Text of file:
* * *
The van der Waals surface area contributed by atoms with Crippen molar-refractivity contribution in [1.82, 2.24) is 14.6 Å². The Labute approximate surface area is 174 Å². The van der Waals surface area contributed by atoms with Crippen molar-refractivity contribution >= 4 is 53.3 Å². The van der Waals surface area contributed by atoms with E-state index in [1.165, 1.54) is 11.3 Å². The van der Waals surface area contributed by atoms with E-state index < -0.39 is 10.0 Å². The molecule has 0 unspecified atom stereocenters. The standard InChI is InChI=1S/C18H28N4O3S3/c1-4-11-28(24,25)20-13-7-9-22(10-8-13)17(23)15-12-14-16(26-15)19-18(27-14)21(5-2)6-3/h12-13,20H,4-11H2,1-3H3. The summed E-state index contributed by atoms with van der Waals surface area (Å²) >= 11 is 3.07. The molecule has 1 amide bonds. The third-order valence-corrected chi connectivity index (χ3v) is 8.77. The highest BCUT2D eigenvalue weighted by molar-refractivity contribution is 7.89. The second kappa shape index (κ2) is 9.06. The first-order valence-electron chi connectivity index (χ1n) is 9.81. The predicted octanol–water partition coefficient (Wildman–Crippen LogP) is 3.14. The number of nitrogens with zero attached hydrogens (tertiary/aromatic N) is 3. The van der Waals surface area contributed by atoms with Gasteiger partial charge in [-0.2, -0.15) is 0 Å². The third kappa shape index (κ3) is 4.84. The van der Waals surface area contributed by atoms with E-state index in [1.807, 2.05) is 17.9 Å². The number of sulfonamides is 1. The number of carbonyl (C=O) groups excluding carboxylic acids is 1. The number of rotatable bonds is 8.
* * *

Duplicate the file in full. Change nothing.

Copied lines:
The van der Waals surface area contributed by atoms with Crippen molar-refractivity contribution in [1.82, 2.24) is 14.6 Å². The Labute approximate surface area is 174 Å². The van der Waals surface area contributed by atoms with Crippen molar-refractivity contribution >= 4 is 53.3 Å². The van der Waals surface area contributed by atoms with E-state index in [1.165, 1.54) is 11.3 Å². The van der Waals surface area contributed by atoms with E-state index < -0.39 is 10.0 Å². The molecule has 0 unspecified atom stereocenters. The standard InChI is InChI=1S/C18H28N4O3S3/c1-4-11-28(24,25)20-13-7-9-22(10-8-13)17(23)15-12-14-16(26-15)19-18(27-14)21(5-2)6-3/h12-13,20H,4-11H2,1-3H3. The summed E-state index contributed by atoms with van der Waals surface area (Å²) >= 11 is 3.07. The molecule has 1 amide bonds. The third-order valence-corrected chi connectivity index (χ3v) is 8.77. The highest BCUT2D eigenvalue weighted by molar-refractivity contribution is 7.89. The second kappa shape index (κ2) is 9.06. The first-order valence-electron chi connectivity index (χ1n) is 9.81. The predicted octanol–water partition coefficient (Wildman–Crippen LogP) is 3.14. The number of nitrogens with zero attached hydrogens (tertiary/aromatic N) is 3. The van der Waals surface area contributed by atoms with Gasteiger partial charge in [-0.2, -0.15) is 0 Å². The third kappa shape index (κ3) is 4.84. The van der Waals surface area contributed by atoms with E-state index in [1.807, 2.05) is 17.9 Å². The number of sulfonamides is 1. The number of carbonyl (C=O) groups excluding carboxylic acids is 1. The number of rotatable bonds is 8.